You can see how simple the interface is here compared to the desktop version. It has fewer tabs and buttons with icons that are spread further apart. In addition, the Store version offers far fewer settings than its desktop counterpart.
As mentioned earlier, this feels more like an app you’d use on your phone than a desktop program. It’s perfectly suitable for quick use, but OneNote power users will find many features lacking.
Check out a closer look at OneNote’s version differences if you’re interested in more.
Desktop vs. Microsoft Store Apps: VLC Example
Let’s quickly look at VLC, the popular media player, to see how its desktop and Store editions differ.
The desktop edition has a wealth of features you’ve come to expect from the program. Along the bottom bar, you can control the playback, including adjusting both audio and video effects. Desktop VLC supports subtitles, the ability to open media from sources like network streams, on-screen control customization, and a whole lot more.
In comparison, the Store edition of VLC is much more streamlined. You can change options, but only a handful compared to everything in the desktop version. It still offers support for subtitles and playback from network sources but doesn’t let you customize the interface, play from a DVD or Blu-ray disc, or use a lot of VLC’s other hidden tricks.
You’ll also notice that the buttons in this version are much larger, making them easier for touchscreen users. As I was testing it, the Store version also froze up several times when trying to start a video.
The Store version is serviceable, but power users will find a lot lacking.
Microsoft Store Versions of Web Apps
Aside from desktop app replacements, the Store contains many apps for web services. These include Pandora, Amazon, Netflix, Instagram, and others.
In some cases, these “apps” are simply a wrapper on a website (such as Amazon). There’s little reason to use these when you can just bookmark the site in your favorite browser.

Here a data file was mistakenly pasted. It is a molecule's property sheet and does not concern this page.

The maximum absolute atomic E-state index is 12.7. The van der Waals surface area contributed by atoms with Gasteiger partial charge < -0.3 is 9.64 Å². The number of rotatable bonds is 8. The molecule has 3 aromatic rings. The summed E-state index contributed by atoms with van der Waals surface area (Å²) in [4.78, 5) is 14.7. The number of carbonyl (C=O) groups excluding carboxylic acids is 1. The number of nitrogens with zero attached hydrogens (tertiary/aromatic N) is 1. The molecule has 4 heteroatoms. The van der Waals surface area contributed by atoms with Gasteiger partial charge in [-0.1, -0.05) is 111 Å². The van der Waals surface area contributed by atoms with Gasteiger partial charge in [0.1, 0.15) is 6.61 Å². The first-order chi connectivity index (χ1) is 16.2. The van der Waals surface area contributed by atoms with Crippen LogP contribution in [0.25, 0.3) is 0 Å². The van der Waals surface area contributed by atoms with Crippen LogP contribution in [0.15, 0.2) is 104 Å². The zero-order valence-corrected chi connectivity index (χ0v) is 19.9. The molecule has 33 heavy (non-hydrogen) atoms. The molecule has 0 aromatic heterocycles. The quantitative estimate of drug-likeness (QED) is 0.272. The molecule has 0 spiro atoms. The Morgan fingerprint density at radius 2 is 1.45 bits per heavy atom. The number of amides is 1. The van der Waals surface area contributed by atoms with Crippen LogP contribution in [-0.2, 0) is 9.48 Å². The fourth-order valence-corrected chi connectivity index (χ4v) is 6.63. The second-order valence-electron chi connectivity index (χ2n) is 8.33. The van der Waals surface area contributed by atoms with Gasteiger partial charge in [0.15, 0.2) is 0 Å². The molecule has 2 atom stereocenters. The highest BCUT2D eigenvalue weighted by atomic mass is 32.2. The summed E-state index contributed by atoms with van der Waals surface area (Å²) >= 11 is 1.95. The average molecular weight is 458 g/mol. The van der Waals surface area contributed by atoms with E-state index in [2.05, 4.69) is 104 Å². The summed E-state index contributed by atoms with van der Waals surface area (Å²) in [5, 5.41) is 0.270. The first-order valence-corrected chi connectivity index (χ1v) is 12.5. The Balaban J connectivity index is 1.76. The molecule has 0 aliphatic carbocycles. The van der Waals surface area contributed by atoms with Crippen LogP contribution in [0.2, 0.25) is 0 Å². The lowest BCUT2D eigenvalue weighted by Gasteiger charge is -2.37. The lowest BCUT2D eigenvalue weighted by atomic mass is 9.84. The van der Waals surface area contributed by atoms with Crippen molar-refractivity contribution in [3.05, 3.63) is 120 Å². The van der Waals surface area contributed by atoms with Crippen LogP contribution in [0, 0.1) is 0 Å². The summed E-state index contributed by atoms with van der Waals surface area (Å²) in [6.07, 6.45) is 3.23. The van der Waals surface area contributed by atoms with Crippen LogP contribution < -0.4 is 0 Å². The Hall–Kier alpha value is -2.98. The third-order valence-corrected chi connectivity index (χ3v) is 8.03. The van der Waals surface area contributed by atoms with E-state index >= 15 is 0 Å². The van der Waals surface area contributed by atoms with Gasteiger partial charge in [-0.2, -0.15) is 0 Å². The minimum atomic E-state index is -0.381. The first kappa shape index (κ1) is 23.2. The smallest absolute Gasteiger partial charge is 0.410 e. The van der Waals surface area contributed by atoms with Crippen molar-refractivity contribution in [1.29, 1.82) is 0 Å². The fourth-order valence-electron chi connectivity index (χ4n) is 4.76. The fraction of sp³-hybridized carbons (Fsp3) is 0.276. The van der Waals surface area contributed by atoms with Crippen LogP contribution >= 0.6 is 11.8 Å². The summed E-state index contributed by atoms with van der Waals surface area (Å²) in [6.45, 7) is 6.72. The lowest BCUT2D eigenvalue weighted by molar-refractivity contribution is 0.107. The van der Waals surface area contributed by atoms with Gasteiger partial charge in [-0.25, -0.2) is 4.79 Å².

However, others offer unique features or better layouts. For example, while you can scroll through Instagram in a browser, you need to use the Instagram Store app to access your DMs. You may also prefer to keep a desktop app for video services like Netflix and Hulu installed for easy access, especially if you often use your laptop in tablet mode.
Whether you should use a Store app or web app depends on your needs. Some people like having dedicated app s for services that they have open all the time, like Pandora, to cut down on browser tabs. Give both a try and see which you prefer.
Microsoft Store Apps and Desktop Apps
After looking at both kinds of apps, there’s no clear winner between them. Most people will probably use a combination of both.
Desktop apps offer superior functionality, but can have more confusing layouts. Conversely, while Store apps are fairly stripped-down experiences, they update automatically and come from a trusted source.
If the apps you use offer both options, give them a try and see which fits your needs better. Need some ideas? Explore our roundup of the best apps in the Microsoft Store. And if you download any desktop app, be sure to check the integrity of the installer with one of these free hash checkers.